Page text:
Laziness Is Profoundly Unchristian

How Free Grace Awakens Hard Work

Overcoming laziness is well within the normal scope of what God is pleased to do by the power of his Spirit in the work of sanctification. We may not be born again with a new work ethic in full form. We may still wrestle with all sorts of poor patterns from our past and upbringing and indwelling sin. But God has poured his own power in us in the person of his Spirit, and he is working in us the very energy of Jesus himself (Colossians 1:29).

 

Does Christianity have a work ethic?

Growing up, I remember frank conversations with my father about hard work, but few (if any) instructions from sermons and Sunday school. For years, I assumed the Bible addressed many other theological and spiritual subjects, but not something so earthy as work. But work ethic is, in fact, profoundly spiritual. And the Scriptures do have a great deal to teach us about work ethic — not just in the hands-on sayings of Proverbs, but especially in the life and theologically refined ministry of the apostle Paul.

One striking instance to note in Paul’s letters is his surprisingly similar language in 1 Thessalonians 2:9 and 2 Thessalonians 3:8. I’m not aware of anything quite like it elsewhere, where he strings this much (almost) exact language together in the same order. Perhaps this was a regular refrain for Paul — and what does he speak about with such precision? Work ethic. His example of “toil and labor, night and day, working to not be a burden to any of you” (1 Thessalonians 2:9; 2 Thessalonians 3:8).

In 1 Thessalonians 2, he recounts his own work ethic as an example, but in 2 Thessalonians 3 he doubles down, and charges Christians to imitate him.

Double Trouble

As a whole, Paul’s two letters to the Thessalonians focus on two particular issues in the young church: one more “theological” (the end times) and the other more “practical” (idleness). For this reason, many readers have connected the two and reasoned that the theological problem led to the practical. The expectation that Jesus was coming back at any moment (or already had) led to the devaluing, and even cessation, of daily labor.

However, idleness appears to have been an issue in Thessalonica from the time the gospel came to town. Writing shortly after the church’s founding, Paul enjoins, “Admonish the idle” (1 Thessalonians 5:14). The force, then, may have worked the other way: the Thessalonian (and human!) penchant for laziness, and seeking justification for it, may have led to twisted end-times views convenient to sinful impulses. It wouldn’t be the first time, or the last, where a sinful heart led to theological error, more than vice versa. Either way, they had a problem with laziness.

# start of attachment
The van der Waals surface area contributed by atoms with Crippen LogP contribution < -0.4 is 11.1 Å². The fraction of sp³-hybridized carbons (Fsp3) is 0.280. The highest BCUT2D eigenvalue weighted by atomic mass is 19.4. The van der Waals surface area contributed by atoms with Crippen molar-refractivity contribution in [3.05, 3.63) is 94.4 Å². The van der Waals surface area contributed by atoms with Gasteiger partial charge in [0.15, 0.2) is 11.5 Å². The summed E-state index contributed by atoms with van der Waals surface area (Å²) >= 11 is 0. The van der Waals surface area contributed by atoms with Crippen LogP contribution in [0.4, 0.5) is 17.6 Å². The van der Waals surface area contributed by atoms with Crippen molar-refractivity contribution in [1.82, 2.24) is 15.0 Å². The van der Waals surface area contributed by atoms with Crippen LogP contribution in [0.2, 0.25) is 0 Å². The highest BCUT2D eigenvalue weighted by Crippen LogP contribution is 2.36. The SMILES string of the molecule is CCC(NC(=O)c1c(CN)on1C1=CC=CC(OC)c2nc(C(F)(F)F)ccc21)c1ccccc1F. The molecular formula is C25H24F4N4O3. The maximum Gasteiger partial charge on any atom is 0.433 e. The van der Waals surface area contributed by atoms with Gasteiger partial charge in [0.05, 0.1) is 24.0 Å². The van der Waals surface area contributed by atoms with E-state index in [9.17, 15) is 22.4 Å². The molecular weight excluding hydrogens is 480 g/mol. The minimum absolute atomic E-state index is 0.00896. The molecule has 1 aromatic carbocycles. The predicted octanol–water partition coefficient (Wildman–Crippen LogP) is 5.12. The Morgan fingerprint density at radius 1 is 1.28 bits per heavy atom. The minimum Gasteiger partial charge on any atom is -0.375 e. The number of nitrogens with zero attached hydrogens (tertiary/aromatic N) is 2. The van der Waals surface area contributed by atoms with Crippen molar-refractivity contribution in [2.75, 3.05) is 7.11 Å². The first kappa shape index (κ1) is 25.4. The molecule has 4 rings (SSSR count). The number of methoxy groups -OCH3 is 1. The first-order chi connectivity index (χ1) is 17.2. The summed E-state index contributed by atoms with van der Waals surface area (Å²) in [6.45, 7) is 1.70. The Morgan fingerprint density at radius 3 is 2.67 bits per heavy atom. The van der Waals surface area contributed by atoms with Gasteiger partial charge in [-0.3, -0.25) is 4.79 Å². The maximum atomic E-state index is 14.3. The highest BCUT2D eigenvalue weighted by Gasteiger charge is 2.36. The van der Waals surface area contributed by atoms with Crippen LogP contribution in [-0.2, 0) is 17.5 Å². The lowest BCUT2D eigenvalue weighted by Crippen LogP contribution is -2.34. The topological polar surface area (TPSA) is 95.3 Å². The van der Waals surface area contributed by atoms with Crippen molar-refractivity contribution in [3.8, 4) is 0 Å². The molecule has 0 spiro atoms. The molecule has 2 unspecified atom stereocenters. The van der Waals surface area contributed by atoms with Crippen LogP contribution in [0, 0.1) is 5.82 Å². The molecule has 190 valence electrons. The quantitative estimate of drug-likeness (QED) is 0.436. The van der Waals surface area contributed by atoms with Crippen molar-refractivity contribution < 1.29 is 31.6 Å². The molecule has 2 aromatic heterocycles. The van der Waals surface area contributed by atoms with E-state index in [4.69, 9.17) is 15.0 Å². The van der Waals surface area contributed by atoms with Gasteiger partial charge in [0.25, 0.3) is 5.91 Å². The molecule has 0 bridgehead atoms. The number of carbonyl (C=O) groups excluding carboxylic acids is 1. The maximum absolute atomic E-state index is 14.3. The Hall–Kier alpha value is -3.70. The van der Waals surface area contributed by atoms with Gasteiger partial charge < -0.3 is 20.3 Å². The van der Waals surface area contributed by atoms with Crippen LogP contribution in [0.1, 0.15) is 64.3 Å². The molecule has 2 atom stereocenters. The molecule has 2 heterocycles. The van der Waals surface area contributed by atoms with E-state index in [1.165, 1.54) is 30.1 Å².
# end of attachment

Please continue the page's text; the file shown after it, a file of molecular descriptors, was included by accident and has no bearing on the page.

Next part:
The trouble, however, isn’t simply that those who fail to work end up presuming on, mooching off, and unnecessarily burdening those who do work. “Idle” persons also create additional burdens by disrupting and distracting those trying to labor. Laziness gives birth to twin troubles: The lazy not only eat into others’ earnings, but also eat into their limited time, energy, and attention for work.

The word translated “idle(ness)” in 2 Thessalonians 3:6, 7, and 11 (as well as 1 Thessalonians 5:14) means, literally, “disorderly” or “irresponsible.” It describes someone who is “out of order” or “out of line” with the patterns and expectations of the community, in particular related to labor. When others wake up and head out to work, “the disorderly” sleep in and hang around. The irony is that they aren’t really idle. As Paul writes, with a play on words, “We hear that some among you walk in idleness, not busy at work, but busybodies” (2 Thessalonians 3:11). They may be idle from work, but they end up frittering away their time in unproductive ways that eventually disrupt and distract others from productive labor.

Dead Serious

This problem of laziness may seem marginal at first glance, but we should take note how serious the problem is for Paul. He is blood-earnest. Paul doesn’t often resort to such explicit “commanding,” but here he does four times in short space (in verses 4, 6, 10, and 12). And he says any brother, no exceptions. We shouldn’t be too surprised when unbelievers are idle, but we should when it’s those claiming the name of Christ (2 Thessalonians 3:15).

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